4. Felt or Underlayment

Between your decking or sheathing and your finished roofing material, roofers roll out felt or underlayment. This thin material is either stapled down or self-adheres. It forms a watertight barrier. When nails are driven into shingles and then the sheathing, they pass through the underlayment, which seals around and grips each nail like a tight-fitting collar. 

5. Flashing

Thin metal is used to bridge gaps between unlike materials, as when a roof is built around a stone chimney. You cover any gap with flashing, usually a thin aluminum or copper sheet.

From the safety of your yard, you can usually see step flashing rising up around your chimney to prevent water leaks around the masonry. Flashing can also be rubber material or even a brushed-on coating, so long as it permanently seals any gap. 

6. Penetrations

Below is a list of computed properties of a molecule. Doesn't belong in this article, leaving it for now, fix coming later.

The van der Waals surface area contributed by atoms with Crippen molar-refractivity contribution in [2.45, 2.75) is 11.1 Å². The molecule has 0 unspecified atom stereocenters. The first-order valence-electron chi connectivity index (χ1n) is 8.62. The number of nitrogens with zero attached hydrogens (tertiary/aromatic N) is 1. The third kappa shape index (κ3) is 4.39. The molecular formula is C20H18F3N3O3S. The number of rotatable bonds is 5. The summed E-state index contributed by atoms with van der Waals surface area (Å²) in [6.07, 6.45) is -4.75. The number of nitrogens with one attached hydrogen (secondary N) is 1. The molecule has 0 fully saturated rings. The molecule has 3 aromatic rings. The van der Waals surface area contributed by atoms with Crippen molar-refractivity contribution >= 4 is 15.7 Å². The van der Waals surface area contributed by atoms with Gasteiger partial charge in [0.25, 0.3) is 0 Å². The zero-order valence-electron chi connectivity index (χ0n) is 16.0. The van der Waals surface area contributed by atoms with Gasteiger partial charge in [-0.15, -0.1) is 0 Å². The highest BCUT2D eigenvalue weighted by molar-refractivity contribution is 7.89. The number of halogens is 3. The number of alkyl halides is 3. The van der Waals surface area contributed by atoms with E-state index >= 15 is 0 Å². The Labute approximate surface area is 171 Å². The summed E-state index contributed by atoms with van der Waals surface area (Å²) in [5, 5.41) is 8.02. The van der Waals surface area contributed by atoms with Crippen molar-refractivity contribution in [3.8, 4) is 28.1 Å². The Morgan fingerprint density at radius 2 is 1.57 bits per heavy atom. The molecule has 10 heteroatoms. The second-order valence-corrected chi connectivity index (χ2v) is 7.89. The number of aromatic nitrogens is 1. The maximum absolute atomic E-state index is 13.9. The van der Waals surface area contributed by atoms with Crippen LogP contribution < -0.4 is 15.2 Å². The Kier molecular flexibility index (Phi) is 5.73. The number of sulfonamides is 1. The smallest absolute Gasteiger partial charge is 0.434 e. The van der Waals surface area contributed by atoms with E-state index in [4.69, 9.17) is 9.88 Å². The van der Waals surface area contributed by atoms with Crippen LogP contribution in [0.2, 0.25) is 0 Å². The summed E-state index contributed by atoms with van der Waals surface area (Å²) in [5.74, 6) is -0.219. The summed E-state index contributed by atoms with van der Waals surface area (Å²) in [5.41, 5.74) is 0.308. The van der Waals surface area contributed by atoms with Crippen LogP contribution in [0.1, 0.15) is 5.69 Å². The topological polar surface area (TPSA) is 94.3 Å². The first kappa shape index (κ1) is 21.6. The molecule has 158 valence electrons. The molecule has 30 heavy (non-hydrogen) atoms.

When any object moves through your roof from inside your home, that is a penetration. Penetrations are literal holes in your roof, for things like skylights, kitchen and bathroom vents, sanitary stacks for toilets, and electrical conduits.

Every penetration requires careful sealing, using either flashing, rubber boots, or caulking to prevent water infiltration. 

7. Ridge

The horizontal top of your roof is its ridge. The two faces of your sloped roof meet at the ridge, which is usually capped with ridge vents to allow for air circulation in your attic. Ridge vents look like furnace filter material, but are far stiffer and tougher; your decorative shingles sit on top of the ridge vents. 

8. Slope or Pitch

The angle of your roof — how much it tips upward from horizontal — is its slope or pitch. Residential roofs are usually steep-slope, meaning they angle up at least four inches for every 12 inches horizontally (4-in-12, or 4:12). Florida’s friendly weather means we seldom have to worry about snow load on our roofs the way our northern neighbors do, where 10-pitch roofs are common.